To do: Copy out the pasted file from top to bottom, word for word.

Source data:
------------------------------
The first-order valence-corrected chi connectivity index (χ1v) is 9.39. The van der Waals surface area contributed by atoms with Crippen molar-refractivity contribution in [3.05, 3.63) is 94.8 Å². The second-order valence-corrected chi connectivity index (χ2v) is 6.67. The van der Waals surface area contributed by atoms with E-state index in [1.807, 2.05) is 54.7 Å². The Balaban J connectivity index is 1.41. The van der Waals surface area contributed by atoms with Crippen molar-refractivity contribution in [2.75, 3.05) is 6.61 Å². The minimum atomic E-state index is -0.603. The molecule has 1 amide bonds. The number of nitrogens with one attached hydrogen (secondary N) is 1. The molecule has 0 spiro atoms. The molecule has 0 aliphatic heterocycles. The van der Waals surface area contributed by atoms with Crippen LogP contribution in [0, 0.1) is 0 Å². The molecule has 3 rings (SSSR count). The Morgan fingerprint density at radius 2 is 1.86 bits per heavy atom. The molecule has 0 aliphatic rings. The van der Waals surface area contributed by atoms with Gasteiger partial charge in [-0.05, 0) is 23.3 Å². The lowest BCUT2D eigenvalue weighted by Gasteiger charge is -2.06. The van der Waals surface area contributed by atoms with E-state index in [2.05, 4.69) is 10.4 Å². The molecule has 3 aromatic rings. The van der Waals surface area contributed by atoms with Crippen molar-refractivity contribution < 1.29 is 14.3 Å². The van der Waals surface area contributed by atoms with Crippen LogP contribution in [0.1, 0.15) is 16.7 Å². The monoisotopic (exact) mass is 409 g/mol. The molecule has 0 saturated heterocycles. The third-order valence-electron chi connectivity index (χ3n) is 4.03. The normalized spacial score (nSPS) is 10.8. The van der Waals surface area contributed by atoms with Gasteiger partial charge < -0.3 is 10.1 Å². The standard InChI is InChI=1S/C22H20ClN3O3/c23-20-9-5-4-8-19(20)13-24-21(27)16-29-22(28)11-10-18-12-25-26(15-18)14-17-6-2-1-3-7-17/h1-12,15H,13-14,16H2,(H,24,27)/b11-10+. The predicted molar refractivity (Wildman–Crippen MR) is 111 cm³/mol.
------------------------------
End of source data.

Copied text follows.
The first-order valence-corrected chi connectivity index (χ1v) is 9.39. The van der Waals surface area contributed by atoms with Crippen molar-refractivity contribution in [3.05, 3.63) is 94.8 Å². The second-order valence-corrected chi connectivity index (χ2v) is 6.67. The van der Waals surface area contributed by atoms with E-state index in [1.807, 2.05) is 54.7 Å². The Balaban J connectivity index is 1.41. The van der Waals surface area contributed by atoms with Crippen molar-refractivity contribution in [2.75, 3.05) is 6.61 Å². The minimum atomic E-state index is -0.603. The molecule has 1 amide bonds. The number of nitrogens with one attached hydrogen (secondary N) is 1. The molecule has 0 spiro atoms. The molecule has 0 aliphatic heterocycles. The van der Waals surface area contributed by atoms with Crippen LogP contribution in [0, 0.1) is 0 Å². The molecule has 3 rings (SSSR count). The Morgan fingerprint density at radius 2 is 1.86 bits per heavy atom. The molecule has 0 aliphatic rings. The van der Waals surface area contributed by atoms with Gasteiger partial charge in [-0.05, 0) is 23.3 Å². The lowest BCUT2D eigenvalue weighted by Gasteiger charge is -2.06. The van der Waals surface area contributed by atoms with E-state index in [2.05, 4.69) is 10.4 Å². The molecule has 3 aromatic rings. The van der Waals surface area contributed by atoms with Crippen molar-refractivity contribution < 1.29 is 14.3 Å². The van der Waals surface area contributed by atoms with Crippen LogP contribution in [0.1, 0.15) is 16.7 Å². The monoisotopic (exact) mass is 409 g/mol. The molecule has 0 saturated heterocycles. The third-order valence-electron chi connectivity index (χ3n) is 4.03. The normalized spacial score (nSPS) is 10.8. The van der Waals surface area contributed by atoms with Gasteiger partial charge < -0.3 is 10.1 Å². The standard InChI is InChI=1S/C22H20ClN3O3/c23-20-9-5-4-8-19(20)13-24-21(27)16-29-22(28)11-10-18-12-25-26(15-18)14-17-6-2-1-3-7-17/h1-12,15H,13-14,16H2,(H,24,27)/b11-10+. The predicted molar refractivity (Wildman–Crippen MR) is 111 cm³/mol.